“None of us are tourist guides,” Lewis said. “The mayor volunteered us.”

Morgan and other society supporters, including retiree Gail Kihn, have lots of ideas for the museum, are eager to fix it up, but are waiting for the city to detail how the society and city will share responsibilities for the house.

Sumas Library and Sumas Historical Society recently won a $4,997 state grant to digitize historical photographs and documents.

Kihn and Morgan have been busy visiting museums in the region for ideas, and have been contacting volunteer experts willing to help.

Morgan, who works part-time at Sumas Library, has previously volunteered at Burnaby Village Museum in British Columbia, and at Philmont Museum, at the massive Boys Scouts of America ranch in New Mexico.

The Historical Society’s effort, and Sumas Library, recently got a boost in the form of a $4,997 grant from the Washington State Library to digitize and make accessible early Sumas photographs and documents.

Morgan and Kihn are full of ideas for the history museum. Along with displays and collections, possibilities include history tours of the Sumas city cemetery, outdoor exhibits of large artifacts, programs to help residents document the history of their houses, horse-carriage tours of historic homes and other sites, outdoor movies, author talks, and cleanup work parties at St. Anne’s Cemetery, west of Sumas off Halverstick Road.

Once the paperwork with the city is final, society members will begin removing the kitchen in the house, cleaning and painting, and setting up offices and displays. Despite the work ahead and the need to raise money, Morgan remained optimistic about the project’s potential.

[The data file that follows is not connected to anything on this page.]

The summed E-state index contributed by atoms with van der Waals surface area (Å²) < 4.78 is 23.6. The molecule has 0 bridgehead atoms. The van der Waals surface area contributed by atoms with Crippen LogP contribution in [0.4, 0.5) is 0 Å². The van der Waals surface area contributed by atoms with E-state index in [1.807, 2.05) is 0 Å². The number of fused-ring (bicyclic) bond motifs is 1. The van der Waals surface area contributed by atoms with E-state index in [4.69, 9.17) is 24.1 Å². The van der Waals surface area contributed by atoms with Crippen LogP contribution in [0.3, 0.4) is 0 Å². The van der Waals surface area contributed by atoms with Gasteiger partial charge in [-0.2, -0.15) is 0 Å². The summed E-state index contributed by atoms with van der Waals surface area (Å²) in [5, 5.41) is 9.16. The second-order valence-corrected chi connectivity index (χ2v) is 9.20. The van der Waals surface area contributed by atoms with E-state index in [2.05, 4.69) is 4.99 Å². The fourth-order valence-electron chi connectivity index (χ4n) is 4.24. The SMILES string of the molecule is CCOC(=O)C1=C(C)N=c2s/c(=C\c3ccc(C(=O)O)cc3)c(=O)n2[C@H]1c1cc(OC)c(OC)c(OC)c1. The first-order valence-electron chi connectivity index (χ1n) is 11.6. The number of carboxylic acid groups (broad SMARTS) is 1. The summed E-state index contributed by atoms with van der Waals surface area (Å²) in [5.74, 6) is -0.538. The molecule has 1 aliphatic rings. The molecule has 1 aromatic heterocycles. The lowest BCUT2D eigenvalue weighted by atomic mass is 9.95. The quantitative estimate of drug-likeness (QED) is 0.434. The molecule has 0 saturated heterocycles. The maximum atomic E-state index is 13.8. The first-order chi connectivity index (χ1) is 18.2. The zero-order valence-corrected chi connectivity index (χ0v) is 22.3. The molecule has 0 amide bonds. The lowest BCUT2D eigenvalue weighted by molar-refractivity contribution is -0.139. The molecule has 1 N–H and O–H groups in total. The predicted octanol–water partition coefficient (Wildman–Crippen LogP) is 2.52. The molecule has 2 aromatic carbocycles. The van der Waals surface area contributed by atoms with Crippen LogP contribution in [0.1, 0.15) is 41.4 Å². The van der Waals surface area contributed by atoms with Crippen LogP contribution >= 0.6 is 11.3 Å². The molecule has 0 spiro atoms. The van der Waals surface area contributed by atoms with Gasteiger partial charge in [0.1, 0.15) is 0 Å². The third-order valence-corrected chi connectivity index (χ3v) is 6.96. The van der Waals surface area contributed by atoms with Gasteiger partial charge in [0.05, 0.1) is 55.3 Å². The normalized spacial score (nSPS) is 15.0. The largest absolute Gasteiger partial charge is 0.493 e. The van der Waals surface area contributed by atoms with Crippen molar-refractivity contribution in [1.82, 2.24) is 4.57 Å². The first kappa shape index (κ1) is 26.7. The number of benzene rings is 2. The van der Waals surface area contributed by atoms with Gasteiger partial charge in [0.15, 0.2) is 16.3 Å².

“We’d like to think it’s a steppingstone,” she said.

Dean Kahn: 360-715-2291

Test your knowledge about Sumas

(1) The first non-Indians who came to the Sumas area were ...

A) Trappers and traders.

B) Railroad workers.

C) Land surveyors.

D) Canadians looking for a bargain.

(2) In the early days, Sumas was called ...

(A) Sumas.

(B) Sumas City.

(C) Sumastopolis.

(D) Those Tents Over There.

(3) What made 1892/1893 a memorable time in Sumas?

(A) First mail-in election ballots used in the country.

(B) During a cross-country trip, President Grover Cleveland spent New Year’s Eve and Day in Sumas.

(C) Economic crisis brought most business activity to a halt.

(D) Sumas opens the first brewpub in the Northwest.

(4) What was found in the North Cascades in 1897 that dramatically changed life in Sumas?

(A) Silver.

(B) Gold.

(C) Easy-to-cross mountain route for railroads.

(D) The answer to life.

(5) What was significant about the Sumas Roundup during the first half of the 1900s?

(A) Rodeo contestants rode sheep, bulls and llamas, but no horses.

(B) Sumas taxpayers covered the cost and shared the revenue.

(C) The rodeo drew tens of thousands of spectators, making it one of the largest in the nation.

(D) It was the first alcohol-free rodeo west of the Mississippi.

Answers: (1) A, (2) B, (3) C, (4) B, (5) C

Sumas Historical Society

Contacts: Deborah Morgan at 360-988-7829 or debbeane65@gmail.com; and Gail Kihn at 360-988-0322.

Nooksack Valley Nostalgia: Go to nooksackvalleynostalgia.blogspot.com for Deborah Morgan’s history blog about Sumas, Nooksack and Everson.